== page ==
Tea garden workers: Living like slaves for 175 years

Imagine that you and your ancestors have been living in an area for 175 years; but you don't have any right to own a land. Imagine that after living in an area for so many years, you cannot even sell a tree that you planted without the permission of the 'authority'.

Imagine, your children can not go to proper schools. Your pay is so poor that it can hardly feed your family. But you cannot say much because as a worker, you work under an exclusive labour law that is not applicable for any other profession.

This is the story of almost any tea garden worker in the country.

"We have no land right on this land. If I plant a tree, I can't cut it without the signature of manager," said tea garden worker Rajkumari Bin, at the Shamsher Nagar tea estate in Srimangal.

She and the other tea workers are all decedents of minority communities from South India, Bihar, Orissa and even Uttar Pradesh.

Their ancestors were brought here nearly 175 years ago by the then British Raj who treated them like slaves. The British rulers have left long ago and Bangladesh emerged as an independent nation. But till today, they are still not treated like citizens of the country.

Garden workers are treated under a discriminatory labour law that the British Raj had introduced across the sub-continent.

"The maternity leave for a tea garden worker is four months. But other workers get six months maternity leave," says Sitaram Bin, a member of tea garden workers' union and Shamsher Nagar UP member, "this is clear case of discrimination in the labour law in the same country."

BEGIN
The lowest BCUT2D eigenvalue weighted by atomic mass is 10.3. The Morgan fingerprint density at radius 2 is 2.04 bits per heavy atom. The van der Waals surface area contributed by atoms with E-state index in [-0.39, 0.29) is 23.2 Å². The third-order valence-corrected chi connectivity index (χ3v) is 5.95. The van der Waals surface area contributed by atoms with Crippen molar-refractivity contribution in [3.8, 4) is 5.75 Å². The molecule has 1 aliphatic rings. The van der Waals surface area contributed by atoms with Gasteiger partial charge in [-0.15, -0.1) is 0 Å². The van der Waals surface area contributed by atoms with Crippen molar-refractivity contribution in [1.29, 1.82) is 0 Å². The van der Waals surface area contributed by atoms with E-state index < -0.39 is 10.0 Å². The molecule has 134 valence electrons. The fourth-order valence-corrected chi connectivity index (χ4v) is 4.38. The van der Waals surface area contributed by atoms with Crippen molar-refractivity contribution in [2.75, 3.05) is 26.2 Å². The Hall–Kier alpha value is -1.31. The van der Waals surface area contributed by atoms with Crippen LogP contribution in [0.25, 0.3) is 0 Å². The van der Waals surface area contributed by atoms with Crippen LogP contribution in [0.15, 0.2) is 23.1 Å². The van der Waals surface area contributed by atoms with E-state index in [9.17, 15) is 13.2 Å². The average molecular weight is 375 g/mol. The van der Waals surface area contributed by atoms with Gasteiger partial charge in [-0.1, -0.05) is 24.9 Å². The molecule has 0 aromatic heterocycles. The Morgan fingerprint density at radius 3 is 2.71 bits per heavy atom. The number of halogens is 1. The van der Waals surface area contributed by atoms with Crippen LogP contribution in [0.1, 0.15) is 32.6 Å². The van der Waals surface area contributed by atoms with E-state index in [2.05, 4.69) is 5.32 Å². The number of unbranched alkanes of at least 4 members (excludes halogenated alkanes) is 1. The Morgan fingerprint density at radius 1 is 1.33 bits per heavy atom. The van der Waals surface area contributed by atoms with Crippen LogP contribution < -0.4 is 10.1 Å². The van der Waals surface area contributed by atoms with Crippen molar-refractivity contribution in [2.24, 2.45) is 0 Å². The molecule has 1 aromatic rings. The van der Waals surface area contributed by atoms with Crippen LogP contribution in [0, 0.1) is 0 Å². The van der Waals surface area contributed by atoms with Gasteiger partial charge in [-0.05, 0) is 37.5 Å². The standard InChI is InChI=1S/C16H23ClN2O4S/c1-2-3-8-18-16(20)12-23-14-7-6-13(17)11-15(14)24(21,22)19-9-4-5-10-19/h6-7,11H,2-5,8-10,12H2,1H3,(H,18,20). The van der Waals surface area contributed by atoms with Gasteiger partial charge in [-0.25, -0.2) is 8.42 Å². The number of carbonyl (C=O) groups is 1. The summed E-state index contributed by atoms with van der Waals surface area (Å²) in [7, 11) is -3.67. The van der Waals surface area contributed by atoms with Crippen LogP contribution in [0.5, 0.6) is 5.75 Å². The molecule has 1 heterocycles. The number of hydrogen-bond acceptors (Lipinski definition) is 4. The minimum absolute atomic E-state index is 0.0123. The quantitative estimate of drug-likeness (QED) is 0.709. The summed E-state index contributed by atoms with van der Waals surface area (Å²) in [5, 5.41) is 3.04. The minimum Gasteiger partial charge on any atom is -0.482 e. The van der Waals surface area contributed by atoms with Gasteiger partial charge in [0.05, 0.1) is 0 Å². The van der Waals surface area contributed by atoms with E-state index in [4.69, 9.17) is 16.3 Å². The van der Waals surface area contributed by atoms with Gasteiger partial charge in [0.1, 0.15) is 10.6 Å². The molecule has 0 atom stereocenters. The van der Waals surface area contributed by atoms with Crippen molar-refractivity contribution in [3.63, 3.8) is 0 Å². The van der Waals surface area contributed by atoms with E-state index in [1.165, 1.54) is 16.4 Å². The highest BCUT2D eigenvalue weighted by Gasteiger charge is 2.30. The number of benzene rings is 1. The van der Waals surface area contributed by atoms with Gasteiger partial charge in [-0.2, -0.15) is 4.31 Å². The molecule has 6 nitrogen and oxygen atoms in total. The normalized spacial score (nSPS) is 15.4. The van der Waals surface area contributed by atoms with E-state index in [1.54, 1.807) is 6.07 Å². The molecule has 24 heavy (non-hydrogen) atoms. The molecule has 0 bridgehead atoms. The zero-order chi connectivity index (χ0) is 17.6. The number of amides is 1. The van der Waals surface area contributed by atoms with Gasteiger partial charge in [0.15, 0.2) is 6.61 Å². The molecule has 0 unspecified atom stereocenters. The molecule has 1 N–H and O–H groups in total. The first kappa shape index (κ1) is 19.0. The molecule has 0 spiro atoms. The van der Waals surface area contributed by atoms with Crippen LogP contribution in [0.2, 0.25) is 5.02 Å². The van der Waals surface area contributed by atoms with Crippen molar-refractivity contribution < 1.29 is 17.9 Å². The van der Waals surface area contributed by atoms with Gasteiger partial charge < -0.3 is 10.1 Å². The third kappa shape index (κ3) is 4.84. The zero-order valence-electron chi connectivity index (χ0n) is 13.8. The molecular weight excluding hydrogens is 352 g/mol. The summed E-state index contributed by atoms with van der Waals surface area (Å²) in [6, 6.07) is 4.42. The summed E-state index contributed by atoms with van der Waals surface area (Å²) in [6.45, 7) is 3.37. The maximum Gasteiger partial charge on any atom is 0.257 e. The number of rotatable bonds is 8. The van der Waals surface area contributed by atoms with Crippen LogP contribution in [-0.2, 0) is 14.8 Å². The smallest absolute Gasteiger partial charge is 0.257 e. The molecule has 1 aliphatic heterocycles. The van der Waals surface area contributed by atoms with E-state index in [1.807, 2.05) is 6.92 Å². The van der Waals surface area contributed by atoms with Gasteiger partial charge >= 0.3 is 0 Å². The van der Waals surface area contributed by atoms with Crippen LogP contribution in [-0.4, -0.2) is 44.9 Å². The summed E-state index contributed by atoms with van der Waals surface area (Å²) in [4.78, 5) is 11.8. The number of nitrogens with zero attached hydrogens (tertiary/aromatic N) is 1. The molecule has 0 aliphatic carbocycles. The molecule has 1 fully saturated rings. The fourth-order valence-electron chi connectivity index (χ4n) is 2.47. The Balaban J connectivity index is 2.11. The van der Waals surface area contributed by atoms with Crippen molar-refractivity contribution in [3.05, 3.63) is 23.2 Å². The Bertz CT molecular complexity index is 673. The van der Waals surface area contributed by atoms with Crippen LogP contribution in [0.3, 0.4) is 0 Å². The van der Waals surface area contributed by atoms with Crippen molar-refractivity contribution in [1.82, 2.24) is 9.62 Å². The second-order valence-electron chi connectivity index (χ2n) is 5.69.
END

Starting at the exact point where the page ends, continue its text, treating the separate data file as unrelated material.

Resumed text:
The workers are very poorly paid. They get much lower wages than the Indian tea workers. Their wage rate is daily 85 taka now which is not sufficient to maintain their livelihood—especially when the areas around a tea estate do not offer other job opportunities.

"We are 10 members living together in our family, how can we survive with this meagre 85 taka?" asks worker Rajkumari Bin.  

A worker is allotted a single room by the estate. A single room is crowded with people of different ages of the family.  

Cattle or domesticated animals and human beings are often seen living together under one roof. This is also the common scenario of living condition among the tea garden workers.

The education and health condition of the tea garden workers are in a poor state as well. There is no primary school even in the government owned National Tea Company's gardens.

The working condition of garden workers is dismal. Besides, they are socially excluded, overwhelmingly illiterate, deprived and disconnected.

The condition of the workers stands as a stark contrast to that of the country's tea estates—which are among the most beautiful places to visit because of the lush green landscape, the silence and the hilly terrain.